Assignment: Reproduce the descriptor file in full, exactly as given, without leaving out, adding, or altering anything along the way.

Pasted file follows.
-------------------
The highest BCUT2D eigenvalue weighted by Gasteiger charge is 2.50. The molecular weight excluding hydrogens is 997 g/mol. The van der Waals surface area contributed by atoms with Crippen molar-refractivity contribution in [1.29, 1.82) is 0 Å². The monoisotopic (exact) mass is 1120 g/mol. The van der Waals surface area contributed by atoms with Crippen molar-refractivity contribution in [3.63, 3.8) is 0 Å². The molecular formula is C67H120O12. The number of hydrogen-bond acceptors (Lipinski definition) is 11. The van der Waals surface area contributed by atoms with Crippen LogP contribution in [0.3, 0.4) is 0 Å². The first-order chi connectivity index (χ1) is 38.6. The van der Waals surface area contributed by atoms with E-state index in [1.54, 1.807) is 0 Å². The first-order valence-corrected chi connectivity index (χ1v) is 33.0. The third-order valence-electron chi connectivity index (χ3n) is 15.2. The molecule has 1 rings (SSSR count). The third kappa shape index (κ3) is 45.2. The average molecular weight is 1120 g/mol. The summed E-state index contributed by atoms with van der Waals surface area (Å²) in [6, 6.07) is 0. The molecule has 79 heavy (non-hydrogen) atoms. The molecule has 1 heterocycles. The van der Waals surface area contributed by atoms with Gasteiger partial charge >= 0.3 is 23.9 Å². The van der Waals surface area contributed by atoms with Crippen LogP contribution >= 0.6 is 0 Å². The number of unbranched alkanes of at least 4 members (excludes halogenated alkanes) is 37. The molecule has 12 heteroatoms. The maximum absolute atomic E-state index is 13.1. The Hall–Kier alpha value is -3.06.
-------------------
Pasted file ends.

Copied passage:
The highest BCUT2D eigenvalue weighted by Gasteiger charge is 2.50. The molecular weight excluding hydrogens is 997 g/mol. The van der Waals surface area contributed by atoms with Crippen molar-refractivity contribution in [1.29, 1.82) is 0 Å². The monoisotopic (exact) mass is 1120 g/mol. The van der Waals surface area contributed by atoms with Crippen molar-refractivity contribution in [3.63, 3.8) is 0 Å². The molecular formula is C67H120O12. The number of hydrogen-bond acceptors (Lipinski definition) is 11. The van der Waals surface area contributed by atoms with Crippen LogP contribution in [0.3, 0.4) is 0 Å². The first-order chi connectivity index (χ1) is 38.6. The van der Waals surface area contributed by atoms with E-state index in [1.54, 1.807) is 0 Å². The first-order valence-corrected chi connectivity index (χ1v) is 33.0. The third-order valence-electron chi connectivity index (χ3n) is 15.2. The molecule has 1 rings (SSSR count). The third kappa shape index (κ3) is 45.2. The average molecular weight is 1120 g/mol. The summed E-state index contributed by atoms with van der Waals surface area (Å²) in [6, 6.07) is 0. The molecule has 79 heavy (non-hydrogen) atoms. The molecule has 1 heterocycles. The van der Waals surface area contributed by atoms with Gasteiger partial charge >= 0.3 is 23.9 Å². The van der Waals surface area contributed by atoms with Crippen LogP contribution >= 0.6 is 0 Å². The number of unbranched alkanes of at least 4 members (excludes halogenated alkanes) is 37. The molecule has 12 heteroatoms. The maximum absolute atomic E-state index is 13.1. The Hall–Kier alpha value is -3.06.